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New Health Campaign Urges People With Diabetes To 'TALK Hypos'.

GATWICK, England, September 25, 2014 /PRNewswire/ --

- Potentially dangerous diabetes symptom currently goes unreported to healthcare professionals

Today marks the launch of the TALK Hypos awareness campaign, supported by Novo Nordisk and Diabetes UK, which aims to encourage people with diabetes to report hypoglycaemia (hypos) to their doctor or nurse. The TALK Hypos campaign launches to coincide with Hypo Awareness Week (29 September-5 October 2014).

(Photo: http://photos.prnewswire.com/prnh/20140925/708409 )

There are about 3.2 million people diagnosed with diabetes in the UK[sup.[] [sup.1]] and hypos are one of the most common diabetes complications.[sup.[] [sup.2]] Hypos are when glucose in the blood falls to a low level, and symptoms can include a pounding heart, trembling, hunger, difficulty concentrating and blurred vision.[sup.[3]] Left untreated, hypos can become serious and cause unconsciousness.[sup.[] [sup.4]] Despite this, hypos remain under-recognised[sup.[5]] and under-reported[sup.[6]] by patients.

Simon O'Neill, Director of Health Intelligence for Diabetes UK, said, "People with diabetes can fail to report hypos to clinicians for a range of reasons, including lack of awareness, a fear of losing their driving licence and a belief that their healthcare professional is unable to make a difference. To make matters worse, we know that people with diabetes and their families are often fearful of hypos and feel powerless to do anything.

"The first step is to help people with diabetes recognise the symptoms of hypos and better manage their condition by encouraging a regular discussion about them during consultations. We are pleased to be involved in a campaign which aims to do just that."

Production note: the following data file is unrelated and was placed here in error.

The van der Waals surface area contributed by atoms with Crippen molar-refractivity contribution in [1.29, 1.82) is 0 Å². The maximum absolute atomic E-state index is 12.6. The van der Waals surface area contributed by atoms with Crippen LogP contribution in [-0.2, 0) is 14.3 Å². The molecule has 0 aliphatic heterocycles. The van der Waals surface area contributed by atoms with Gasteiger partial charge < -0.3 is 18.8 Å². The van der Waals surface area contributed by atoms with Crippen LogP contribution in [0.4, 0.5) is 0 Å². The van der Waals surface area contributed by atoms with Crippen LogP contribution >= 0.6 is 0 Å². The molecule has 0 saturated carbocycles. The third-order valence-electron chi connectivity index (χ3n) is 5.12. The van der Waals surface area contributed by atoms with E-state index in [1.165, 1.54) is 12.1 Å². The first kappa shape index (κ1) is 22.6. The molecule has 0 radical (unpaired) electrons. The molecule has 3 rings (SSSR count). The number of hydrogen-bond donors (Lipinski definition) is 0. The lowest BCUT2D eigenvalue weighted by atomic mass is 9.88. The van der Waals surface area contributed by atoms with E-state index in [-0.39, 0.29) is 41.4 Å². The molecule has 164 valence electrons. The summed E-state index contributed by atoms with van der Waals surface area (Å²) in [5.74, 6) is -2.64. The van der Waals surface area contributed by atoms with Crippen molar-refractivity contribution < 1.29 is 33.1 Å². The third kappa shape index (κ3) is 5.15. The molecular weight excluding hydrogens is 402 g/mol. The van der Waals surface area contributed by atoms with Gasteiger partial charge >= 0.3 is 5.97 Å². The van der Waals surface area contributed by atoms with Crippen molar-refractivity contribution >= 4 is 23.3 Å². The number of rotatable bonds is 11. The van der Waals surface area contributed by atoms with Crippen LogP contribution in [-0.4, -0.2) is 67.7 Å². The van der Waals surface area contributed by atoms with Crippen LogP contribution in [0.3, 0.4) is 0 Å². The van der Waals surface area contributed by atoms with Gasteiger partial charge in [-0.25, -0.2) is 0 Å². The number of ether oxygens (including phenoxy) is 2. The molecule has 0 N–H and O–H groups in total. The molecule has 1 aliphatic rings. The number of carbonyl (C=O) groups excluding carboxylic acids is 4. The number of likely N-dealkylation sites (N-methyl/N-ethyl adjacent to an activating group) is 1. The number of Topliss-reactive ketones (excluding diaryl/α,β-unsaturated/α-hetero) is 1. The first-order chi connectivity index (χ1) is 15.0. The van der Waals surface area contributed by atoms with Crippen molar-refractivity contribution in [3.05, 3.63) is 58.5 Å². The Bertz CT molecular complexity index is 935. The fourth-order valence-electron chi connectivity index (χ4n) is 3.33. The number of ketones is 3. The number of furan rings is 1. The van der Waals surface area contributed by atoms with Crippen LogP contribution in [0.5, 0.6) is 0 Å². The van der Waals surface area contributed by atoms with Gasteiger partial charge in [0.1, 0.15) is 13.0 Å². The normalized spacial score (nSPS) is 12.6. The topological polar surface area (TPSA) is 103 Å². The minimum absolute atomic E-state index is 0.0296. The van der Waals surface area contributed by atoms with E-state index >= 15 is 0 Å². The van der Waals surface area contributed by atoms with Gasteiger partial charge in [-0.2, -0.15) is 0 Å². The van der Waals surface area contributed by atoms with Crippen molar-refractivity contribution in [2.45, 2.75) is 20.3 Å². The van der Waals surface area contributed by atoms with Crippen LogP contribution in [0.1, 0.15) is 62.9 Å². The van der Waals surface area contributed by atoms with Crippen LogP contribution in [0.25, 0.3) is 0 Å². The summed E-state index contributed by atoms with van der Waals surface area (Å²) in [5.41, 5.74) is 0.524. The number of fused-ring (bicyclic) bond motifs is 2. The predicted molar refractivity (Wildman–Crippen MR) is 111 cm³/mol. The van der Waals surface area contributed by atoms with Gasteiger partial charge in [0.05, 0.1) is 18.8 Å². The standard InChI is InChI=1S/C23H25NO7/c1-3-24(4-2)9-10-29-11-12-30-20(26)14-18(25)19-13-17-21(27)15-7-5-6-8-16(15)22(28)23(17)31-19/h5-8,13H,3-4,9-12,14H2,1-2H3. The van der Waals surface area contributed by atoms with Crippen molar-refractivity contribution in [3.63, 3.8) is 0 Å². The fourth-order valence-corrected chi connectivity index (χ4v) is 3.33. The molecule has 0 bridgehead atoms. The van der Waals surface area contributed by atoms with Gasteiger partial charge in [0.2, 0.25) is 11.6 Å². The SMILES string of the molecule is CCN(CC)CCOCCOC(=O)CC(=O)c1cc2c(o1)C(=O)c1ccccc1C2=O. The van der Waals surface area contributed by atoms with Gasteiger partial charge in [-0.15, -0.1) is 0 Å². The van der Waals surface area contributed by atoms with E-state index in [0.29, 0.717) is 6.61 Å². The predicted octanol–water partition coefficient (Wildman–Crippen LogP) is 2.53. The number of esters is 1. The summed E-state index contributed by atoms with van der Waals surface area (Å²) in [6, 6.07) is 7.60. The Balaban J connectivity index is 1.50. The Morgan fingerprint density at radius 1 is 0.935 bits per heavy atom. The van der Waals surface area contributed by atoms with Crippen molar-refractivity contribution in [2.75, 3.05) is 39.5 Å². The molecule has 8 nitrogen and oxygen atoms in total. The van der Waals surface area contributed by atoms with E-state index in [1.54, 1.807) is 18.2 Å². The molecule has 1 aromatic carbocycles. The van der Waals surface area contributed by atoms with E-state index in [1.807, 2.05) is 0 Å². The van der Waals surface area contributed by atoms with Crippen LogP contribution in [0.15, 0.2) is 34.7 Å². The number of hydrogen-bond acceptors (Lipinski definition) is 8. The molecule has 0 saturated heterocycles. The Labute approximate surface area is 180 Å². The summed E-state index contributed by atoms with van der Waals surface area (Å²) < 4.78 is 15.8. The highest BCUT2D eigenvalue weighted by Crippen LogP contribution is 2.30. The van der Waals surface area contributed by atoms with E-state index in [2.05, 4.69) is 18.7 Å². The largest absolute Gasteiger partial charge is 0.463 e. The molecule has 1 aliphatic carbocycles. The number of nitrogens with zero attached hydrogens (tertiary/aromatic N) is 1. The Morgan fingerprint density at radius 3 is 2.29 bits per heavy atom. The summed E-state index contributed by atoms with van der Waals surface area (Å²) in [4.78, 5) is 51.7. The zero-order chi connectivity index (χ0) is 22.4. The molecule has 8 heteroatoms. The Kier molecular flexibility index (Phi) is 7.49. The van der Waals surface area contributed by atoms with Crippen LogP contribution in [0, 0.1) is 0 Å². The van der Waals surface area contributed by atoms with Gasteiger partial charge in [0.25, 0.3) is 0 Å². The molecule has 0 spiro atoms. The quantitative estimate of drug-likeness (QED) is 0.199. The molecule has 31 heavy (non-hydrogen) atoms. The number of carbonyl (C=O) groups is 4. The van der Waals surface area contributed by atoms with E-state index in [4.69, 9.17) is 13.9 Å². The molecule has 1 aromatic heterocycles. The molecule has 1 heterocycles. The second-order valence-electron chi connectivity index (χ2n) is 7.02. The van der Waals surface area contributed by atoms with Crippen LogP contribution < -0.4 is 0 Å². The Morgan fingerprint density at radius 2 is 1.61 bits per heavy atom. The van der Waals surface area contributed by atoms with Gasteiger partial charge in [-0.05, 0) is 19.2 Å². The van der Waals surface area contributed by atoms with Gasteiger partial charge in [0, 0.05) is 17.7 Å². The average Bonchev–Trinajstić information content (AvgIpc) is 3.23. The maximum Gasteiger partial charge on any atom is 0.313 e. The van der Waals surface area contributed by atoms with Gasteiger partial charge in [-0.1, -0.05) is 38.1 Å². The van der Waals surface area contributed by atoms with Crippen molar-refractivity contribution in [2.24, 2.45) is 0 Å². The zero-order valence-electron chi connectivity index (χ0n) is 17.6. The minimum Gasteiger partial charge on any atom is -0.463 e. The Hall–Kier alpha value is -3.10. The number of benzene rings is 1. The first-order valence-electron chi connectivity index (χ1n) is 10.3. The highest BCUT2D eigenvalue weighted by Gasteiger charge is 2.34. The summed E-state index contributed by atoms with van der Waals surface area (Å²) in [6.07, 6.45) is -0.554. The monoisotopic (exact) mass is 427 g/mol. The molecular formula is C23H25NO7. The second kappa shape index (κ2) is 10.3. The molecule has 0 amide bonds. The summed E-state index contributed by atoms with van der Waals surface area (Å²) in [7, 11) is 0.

TALK Hypos provides an acronym to encourage people with diabetes to discuss hypoglycaemia with their doctor or nurse:

* T HINK: Do you know what a hypo is? Do you suffer from hypos?

* A SK: your doctor or nurse about hypos and discuss them as part of your consultation

* L EARN: what can be done to better manage your hypos, including lifestyle and treatment options

* K EEP: track of your hypos for discussion with your healthcare professional

As well as the more immediate symptoms, a few people may experience severe hypos, which can require emergency assistance. Regularly occurring severe hypos have been linked to longer-term health complications including, in some instances, heart disease.[sup.[] [sup.6] [sup.]] Having repeated hypos can, over time, lead to 'hypo unawareness', where the warning symptoms of a hypo are no longer felt, making hypos harder to identify and more difficult to manage.[sup.[] [sup.6] [sup.]]

Simon O'Neill added, "We would encourage all people with diabetes to remember the simple TALK Hypos message and to remember that steps can be taken to better manage hypos, including simple changes to lifestyle, diet and treatment. It is very important to discuss hypos as part of the regular consultation with your doctor or nurse."

Klaus Henning Jensen, Director of Clinical, Medical and Regulatory, Novo Nordisk, said, "Novo Nordisk is proud to support the TALK Hypos campaign, which aims to improve awareness of hypos as part of Changing Diabetes[sup.]; a global commitment to improving conditions for the millions of people who live with diabetes around the world today, and those who are at risk of developing diabetes tomorrow."

The TALK Hypos campaign comprises patient education materials and an education video that is hosted on the Diabetes UK and Novo Nordisk websites.

Notes to the editor:

To access the TALK Hypos campaign materials via the Novo Nordisk website, please visit: http://www.novonordisk.co.uk.

About Novo Nordisk